Reported by Toby Jackson , NERC-funded CSaP Policy Intern (April 2018 – July 2018)
Medical imaging technologies are advancing at an unprecedented rate, providing a challenge for NHS England to keep up to date with the latest developments.
To address this issue, CSaP convened a roundtable discussion with Professor John Bradley, NIHR Cambridge BRC, and CSaP Policy Fellows Dr Malte Gerhold, Care Quality Commission, and Michael Macdonnell, NHS England. The purpose of this discussion was to explore what new imaging technologies are on the horizon and what their implications might be for health and social care.
The discussion focused on the technologies themselves, the effect of introducing these technologies into current workflows and the potential barriers to adoption. In particular, the potential of artificial intelligence to provide a step change in our ability to interpret images (e.g. MRI scans) was balanced against the need for trust and accountability that an expert radiologist provides. Delegates discussed the potential benefits of integrating information from a range of sources, such as genetic data and clinical history, with state of the art imaging techniques. It was suggested that smarter, more targeted imaging could help mitigate the risk of 'over imaging'.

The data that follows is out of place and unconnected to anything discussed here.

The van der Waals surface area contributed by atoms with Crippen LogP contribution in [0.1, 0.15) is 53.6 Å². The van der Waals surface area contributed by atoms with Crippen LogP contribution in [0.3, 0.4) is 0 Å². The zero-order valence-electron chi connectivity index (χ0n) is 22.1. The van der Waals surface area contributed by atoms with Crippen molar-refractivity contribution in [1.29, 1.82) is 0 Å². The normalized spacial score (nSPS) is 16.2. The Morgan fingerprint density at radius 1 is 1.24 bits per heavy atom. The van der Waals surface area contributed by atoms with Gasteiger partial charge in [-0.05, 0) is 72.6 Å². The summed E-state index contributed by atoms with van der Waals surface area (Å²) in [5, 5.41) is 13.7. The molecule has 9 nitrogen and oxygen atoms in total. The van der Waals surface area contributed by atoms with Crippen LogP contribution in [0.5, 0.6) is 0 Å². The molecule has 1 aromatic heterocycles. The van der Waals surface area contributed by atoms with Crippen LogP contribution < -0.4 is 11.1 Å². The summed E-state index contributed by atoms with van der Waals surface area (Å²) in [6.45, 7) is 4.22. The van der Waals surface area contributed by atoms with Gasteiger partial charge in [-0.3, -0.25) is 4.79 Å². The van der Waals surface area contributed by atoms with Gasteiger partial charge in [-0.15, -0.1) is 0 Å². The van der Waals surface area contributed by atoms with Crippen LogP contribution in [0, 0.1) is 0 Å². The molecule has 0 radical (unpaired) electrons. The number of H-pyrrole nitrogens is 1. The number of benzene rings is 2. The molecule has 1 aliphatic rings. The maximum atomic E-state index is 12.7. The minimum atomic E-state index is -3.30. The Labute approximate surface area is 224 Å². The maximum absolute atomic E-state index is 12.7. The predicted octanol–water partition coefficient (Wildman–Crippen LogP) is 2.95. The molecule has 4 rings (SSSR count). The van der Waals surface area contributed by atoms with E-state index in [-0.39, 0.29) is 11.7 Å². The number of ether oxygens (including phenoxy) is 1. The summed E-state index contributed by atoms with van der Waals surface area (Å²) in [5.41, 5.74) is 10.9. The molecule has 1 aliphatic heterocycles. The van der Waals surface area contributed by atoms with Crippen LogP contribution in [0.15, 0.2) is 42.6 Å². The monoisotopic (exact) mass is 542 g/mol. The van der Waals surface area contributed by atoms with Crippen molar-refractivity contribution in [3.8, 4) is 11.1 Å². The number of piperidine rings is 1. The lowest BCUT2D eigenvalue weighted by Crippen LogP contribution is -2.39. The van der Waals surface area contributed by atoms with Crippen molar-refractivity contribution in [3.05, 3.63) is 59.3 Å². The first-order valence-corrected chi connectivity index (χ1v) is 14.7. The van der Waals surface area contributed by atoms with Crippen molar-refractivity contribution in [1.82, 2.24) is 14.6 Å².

The importance of patient consent when introducing new technologies was emphasised. Different types of consent are necessary for screening, with a very large patient group and the likelihood of false positives, as opposed to more targeted care, with a more focused patient group who have a particular interest in the new technology being introduced. It was suggested that, in the future, patients could own their personal medical history and become an active partner in the care they receive.
(Photograph by liz west, creative commons)